For season two, the format of the show remains the same. The next episode, Transport, covers topics we're all in love with here on AutoblogGreen: how to get around in a more sustainable fashion. The breezy mood of Big Ideas makes the problems seem so darn solvable, which I think is a good thing. We all know congestion, global warming, dirty emissions and high fuel prices are a pain in the rear - is it that bad to take ten minutes to imaging how great it would be to live in a bike-friendly city?
This brings us to Transport. The show's idea number one is greener public transportation, which focuses on the efforts of New York City. City planners are working on making better bus lanes (with lights that can hold off a red light to allow an approaching bus through), installing more bike lanes with better bike parking at subway stations, and implementing congestion pricing for cars. The NYC plan to charge $8 per car is still in the works, having received City Council approval in April. One of NYC's greening efforts that not many people know about is how sustainable the garage where New York's subway cars are repaired and cleaned is - rain water is collected to be used to wash the cars, much work is done using natural lighting and there is, for a reason not explained in the show, a fuel cell. Segment one also tells us that there are 500 miles of bike lanes in NYC, and another 100 are on deck for the near future. But the real Bike City USA is Portland, Oregon. Read on after the break.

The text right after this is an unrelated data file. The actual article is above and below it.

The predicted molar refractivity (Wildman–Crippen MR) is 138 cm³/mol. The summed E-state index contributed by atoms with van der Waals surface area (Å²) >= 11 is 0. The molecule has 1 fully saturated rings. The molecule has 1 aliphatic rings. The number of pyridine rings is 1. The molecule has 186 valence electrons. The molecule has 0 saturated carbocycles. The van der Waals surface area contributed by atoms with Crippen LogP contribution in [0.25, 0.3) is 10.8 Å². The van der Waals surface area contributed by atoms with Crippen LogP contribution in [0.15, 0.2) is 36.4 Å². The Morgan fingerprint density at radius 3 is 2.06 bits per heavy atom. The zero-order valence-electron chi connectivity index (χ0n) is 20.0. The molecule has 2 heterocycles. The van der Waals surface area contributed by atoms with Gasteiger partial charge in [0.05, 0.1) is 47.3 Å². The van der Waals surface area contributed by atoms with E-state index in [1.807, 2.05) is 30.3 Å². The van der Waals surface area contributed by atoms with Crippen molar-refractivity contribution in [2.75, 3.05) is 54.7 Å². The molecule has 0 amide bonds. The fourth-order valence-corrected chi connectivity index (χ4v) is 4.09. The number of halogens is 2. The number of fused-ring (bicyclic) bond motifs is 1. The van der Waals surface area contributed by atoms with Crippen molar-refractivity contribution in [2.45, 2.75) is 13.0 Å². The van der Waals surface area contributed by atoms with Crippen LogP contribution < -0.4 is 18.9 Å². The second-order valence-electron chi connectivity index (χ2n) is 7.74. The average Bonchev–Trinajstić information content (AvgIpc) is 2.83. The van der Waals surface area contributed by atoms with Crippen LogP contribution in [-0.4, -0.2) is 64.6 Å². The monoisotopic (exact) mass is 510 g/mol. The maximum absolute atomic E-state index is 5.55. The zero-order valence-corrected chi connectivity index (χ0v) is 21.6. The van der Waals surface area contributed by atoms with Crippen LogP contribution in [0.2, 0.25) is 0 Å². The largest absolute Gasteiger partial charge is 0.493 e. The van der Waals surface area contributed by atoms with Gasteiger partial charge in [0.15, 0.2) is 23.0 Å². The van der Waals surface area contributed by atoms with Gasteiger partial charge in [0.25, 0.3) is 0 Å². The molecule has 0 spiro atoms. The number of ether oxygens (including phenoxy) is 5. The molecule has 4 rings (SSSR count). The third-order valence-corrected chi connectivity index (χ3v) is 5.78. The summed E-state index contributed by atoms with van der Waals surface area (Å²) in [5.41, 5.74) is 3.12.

Portland is nowhere near as large as New York City, but the west coast city has 265 miles of bike trails. Correction: 265 miles of heavily-used bike trails. I've ridden those lanes, and it's an amazing experience to see how bike commuting can work, even in an area known for it's less-than-perfect weather. Bike commuting works so well in Portland that six percent of the people there use a bike as the primary vehicle to get to work and back - nationally, the average is less than one percent. While David Byrne notes in Transport that hipsters in New York ride their bikes to clubs, in Portland, hipsters ride their bikes everywhere. And why wouldn't you? In Portland, bike proponents sometimes offer free breakfast on selected bridges in the city and the city organizes fun events like "bike moves" (where a squad of riders helps someone move all their stuff from an old house or an apartment to a new one) and safe rides to get kids to school. Portland excels at turning bike riding into a fun, social, and normal event.
Segment three is "Commuter Cars," which takes a look at the stackable City Car (above). While our screener DVD copy of the show got garbled and stopped playing just as they were getting to the City Car, we can look back in the ABG archives and remember that the City Car is a battery-powered vehicle that can compact the wheelbase through a folding arm that holds the rear axle and thereby save space in the parking lot. One new bit of information from the show is that the MIT team that's developing the City Car expects it to have a driving time of two hours. If these vehicles are deployed and used as expected (i.e., with pick-up stations in residential areas and near public transportation hubs where people can ride them to/from the subway or the train and then ride the larger vehicles to another part of the city, where they'd rent another City Car to get to the meeting or the store or wherever), then the two hour limit won't be an issue, especially if there is some sort of quick-charging option when these vehicles finally get out of the lab.
Transport will air tomorrow night (May 27) at 9 pm on the Sundance Channel. If you don't want to wait or don't get the Sundance Channel, you can check out a few clips from the episode on The Green website.